In true rock star fashion, Stapp refuses to be drawn on the meaning of and inspiration for his songs, saying that they can mean whatever the listener wants them to. Although there’s plenty of angst-ridden introspection, it’s balanced by optimism for the future. I particularly like the way he completely avoids bad language, which is almost unheard of in this genre of music. Don’t get me wrong, I’m not against an expletive or two when it’s expressing intense emotion, but generally I think it’s just lazy writing. I can quite happily have this album on though, with my youngest son around.
The middle few tracks on Weathered are the strongest. I often get the impression that Tremonti’s guitar abilities are fairly limited, but on tracks such as One Last Breath and Stand With Me, he displays a little more agility with his instrument and allows it to soar – more in the style of Aerosmith and Guns n’ Roses.
On these tracks, Stapp is vocally more comfortable and sounds like he’s singing within his natural range. Although his voice is pretty good, I am disappointed by the lack of vocal inventiveness on the album. Stand With Me and Don’t Stop Dancing are the only tracks with harmonies. The latter uses a boy’s choir from Creed’s hometown Tallahassee, but it’s too faint to make much of an impact. Much better, is the addition of Stapp’s sister, Aimee, at the end of the same track. Her voice, though capable, is light and feminine and provides a gorgeous contrast.
Phillips provides additional varie
ty by emulating a string section on the keyboards for Who's Got My Back? and One Last Breath. I think genuine session string players would have sounded far better though.
Many will already have heard My Sacrifice, the successful single from Weathered. It translated well to radio play with a mix of familiar rock-type riffs and gentler acoustic sounding bookends to the song. Stapp’s vocals are near perfect on this and I can never resist belting it out with him. It’s hard to pass this song by without mentioning the often-discussed Christian background of the band. Again, Stapp won’t be drawn on simple answers to questions about his faith, but this track could certainly be taken as an expression of his feelings of release as he communicates with God after some time away:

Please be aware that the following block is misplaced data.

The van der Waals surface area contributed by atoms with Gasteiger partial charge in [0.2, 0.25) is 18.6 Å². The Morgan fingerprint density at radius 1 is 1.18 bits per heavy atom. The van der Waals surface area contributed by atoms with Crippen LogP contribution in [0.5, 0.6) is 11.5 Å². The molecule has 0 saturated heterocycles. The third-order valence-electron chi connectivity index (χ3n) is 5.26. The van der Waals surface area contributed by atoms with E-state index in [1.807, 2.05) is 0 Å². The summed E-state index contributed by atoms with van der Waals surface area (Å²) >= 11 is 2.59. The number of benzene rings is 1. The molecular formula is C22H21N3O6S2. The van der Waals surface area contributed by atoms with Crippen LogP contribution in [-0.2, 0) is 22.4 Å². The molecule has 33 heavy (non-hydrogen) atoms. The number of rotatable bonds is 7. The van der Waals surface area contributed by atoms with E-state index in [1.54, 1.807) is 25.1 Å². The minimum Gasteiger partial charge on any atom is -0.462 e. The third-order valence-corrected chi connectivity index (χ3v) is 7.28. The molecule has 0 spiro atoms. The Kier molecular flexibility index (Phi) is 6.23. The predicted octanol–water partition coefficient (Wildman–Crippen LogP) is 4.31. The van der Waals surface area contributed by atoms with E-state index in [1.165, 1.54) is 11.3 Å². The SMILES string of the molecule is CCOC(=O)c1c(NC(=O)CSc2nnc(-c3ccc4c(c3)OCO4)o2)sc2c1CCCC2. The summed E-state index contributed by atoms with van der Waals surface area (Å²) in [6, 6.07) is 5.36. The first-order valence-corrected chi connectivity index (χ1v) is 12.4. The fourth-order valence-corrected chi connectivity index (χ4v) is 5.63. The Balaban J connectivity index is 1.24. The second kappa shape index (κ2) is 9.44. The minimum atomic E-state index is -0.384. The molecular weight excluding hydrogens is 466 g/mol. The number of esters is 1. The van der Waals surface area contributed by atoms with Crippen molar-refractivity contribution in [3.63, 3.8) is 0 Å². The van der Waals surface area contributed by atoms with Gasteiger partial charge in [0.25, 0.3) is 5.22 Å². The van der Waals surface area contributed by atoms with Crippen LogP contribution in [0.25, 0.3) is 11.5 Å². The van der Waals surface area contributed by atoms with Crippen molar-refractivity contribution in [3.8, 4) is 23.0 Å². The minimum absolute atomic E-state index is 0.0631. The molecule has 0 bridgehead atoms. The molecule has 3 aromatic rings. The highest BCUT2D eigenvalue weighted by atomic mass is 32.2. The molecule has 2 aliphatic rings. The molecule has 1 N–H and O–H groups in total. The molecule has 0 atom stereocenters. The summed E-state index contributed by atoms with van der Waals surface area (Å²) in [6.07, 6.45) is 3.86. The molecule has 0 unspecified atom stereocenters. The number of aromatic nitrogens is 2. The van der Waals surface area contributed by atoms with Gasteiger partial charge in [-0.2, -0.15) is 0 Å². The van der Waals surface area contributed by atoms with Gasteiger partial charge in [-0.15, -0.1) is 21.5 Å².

“When you are with me
I’m free, I’m careless, I believe….
Then again, it could be a song for his wife – we’re back to the ambiguity again!
As well as Bullets, there are a couple of other weaker tracks on Weathered. Who’s Got My Back? is the most Zeppelin-like offering and an epic at over 8 minutes, but the inclusion of Cherokee Indian prayer chanting sounds misplaced, and frankly, a bit pretentious. I believe Stapp has Cherokee ancestry though, so maybe I shouldn’t be too harsh. Freedom Fighter is particularly weak and one for the “skip” button – it’s repetitive, shapeless and boring.
You remember I said the first song Bullets was like an alarm clock? Well the last track is like a bedtime drink – milky and puts you to sleep. Appropriately named Lullaby, it’s a couple of minutes of acoustic guitar and soft vocals, and the fina
l line of the album is well-meant but far too syrupy:
“Let’s give love to all”
One other thing I’d like to mention is the artwork on the album inlay. It’s simply awesome and I would love to have some of it blown up and framed. Mark Tremonti’s brother, Daniel is responsible for the design, which is a breathtaking interpretation of the album title and its sentiments.
In a nutshell then, Weathered will probably end up being Creed’s final release, and I’m pleased it’s a strong end to their trilogy. Stapp’s lyrics are amongst the best you’ll hear. The music is fairly predictable but competently played and the stuff that life has thrown at the band has given them an edge to their music which somehow gets to me.
2. Freedom Fighter
3. Who's Got My Back?
5. One Last Breath
6. My Sacrifice
7. Stand Here With Me
10. Don't Stop Dancing
Released on the Wind-up label, Weathered is available for £10.99 on Amazon and for a similar price at the usual outlets.
(Copyright: Sally Rose 2004)